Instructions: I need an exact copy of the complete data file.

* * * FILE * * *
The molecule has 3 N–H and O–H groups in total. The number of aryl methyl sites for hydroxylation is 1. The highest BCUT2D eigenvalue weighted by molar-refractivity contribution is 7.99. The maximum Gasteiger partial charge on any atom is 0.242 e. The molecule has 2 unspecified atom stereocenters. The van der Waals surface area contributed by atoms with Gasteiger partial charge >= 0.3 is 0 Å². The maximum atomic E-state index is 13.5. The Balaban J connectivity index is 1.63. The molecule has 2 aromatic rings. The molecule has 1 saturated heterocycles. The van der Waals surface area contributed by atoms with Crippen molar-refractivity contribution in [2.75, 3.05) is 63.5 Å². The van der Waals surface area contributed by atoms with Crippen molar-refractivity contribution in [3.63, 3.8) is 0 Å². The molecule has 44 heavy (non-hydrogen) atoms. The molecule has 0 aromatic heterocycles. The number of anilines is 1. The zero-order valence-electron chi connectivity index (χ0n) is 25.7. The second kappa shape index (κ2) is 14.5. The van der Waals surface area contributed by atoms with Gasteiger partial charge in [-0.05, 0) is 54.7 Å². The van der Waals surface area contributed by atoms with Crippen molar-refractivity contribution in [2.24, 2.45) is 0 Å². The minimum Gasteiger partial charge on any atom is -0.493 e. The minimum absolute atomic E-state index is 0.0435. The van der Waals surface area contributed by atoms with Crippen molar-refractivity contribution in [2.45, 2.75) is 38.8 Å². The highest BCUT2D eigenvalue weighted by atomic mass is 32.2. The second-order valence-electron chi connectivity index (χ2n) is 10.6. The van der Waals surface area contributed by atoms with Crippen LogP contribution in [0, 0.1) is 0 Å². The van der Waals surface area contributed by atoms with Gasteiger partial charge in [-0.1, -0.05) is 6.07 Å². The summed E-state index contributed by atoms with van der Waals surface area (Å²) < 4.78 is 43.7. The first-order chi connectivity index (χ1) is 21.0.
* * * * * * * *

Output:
The molecule has 3 N–H and O–H groups in total. The number of aryl methyl sites for hydroxylation is 1. The highest BCUT2D eigenvalue weighted by molar-refractivity contribution is 7.99. The maximum Gasteiger partial charge on any atom is 0.242 e. The molecule has 2 unspecified atom stereocenters. The van der Waals surface area contributed by atoms with Gasteiger partial charge >= 0.3 is 0 Å². The maximum atomic E-state index is 13.5. The Balaban J connectivity index is 1.63. The molecule has 2 aromatic rings. The molecule has 1 saturated heterocycles. The van der Waals surface area contributed by atoms with Crippen molar-refractivity contribution in [2.75, 3.05) is 63.5 Å². The van der Waals surface area contributed by atoms with Crippen molar-refractivity contribution in [3.63, 3.8) is 0 Å². The molecule has 44 heavy (non-hydrogen) atoms. The molecule has 0 aromatic heterocycles. The number of anilines is 1. The zero-order valence-electron chi connectivity index (χ0n) is 25.7. The second kappa shape index (κ2) is 14.5. The van der Waals surface area contributed by atoms with Gasteiger partial charge in [-0.05, 0) is 54.7 Å². The van der Waals surface area contributed by atoms with Crippen molar-refractivity contribution in [2.24, 2.45) is 0 Å². The minimum Gasteiger partial charge on any atom is -0.493 e. The minimum absolute atomic E-state index is 0.0435. The van der Waals surface area contributed by atoms with Crippen molar-refractivity contribution in [2.45, 2.75) is 38.8 Å². The highest BCUT2D eigenvalue weighted by atomic mass is 32.2. The second-order valence-electron chi connectivity index (χ2n) is 10.6. The van der Waals surface area contributed by atoms with Crippen LogP contribution in [0, 0.1) is 0 Å². The van der Waals surface area contributed by atoms with Gasteiger partial charge in [-0.1, -0.05) is 6.07 Å². The summed E-state index contributed by atoms with van der Waals surface area (Å²) < 4.78 is 43.7. The first-order chi connectivity index (χ1) is 21.0.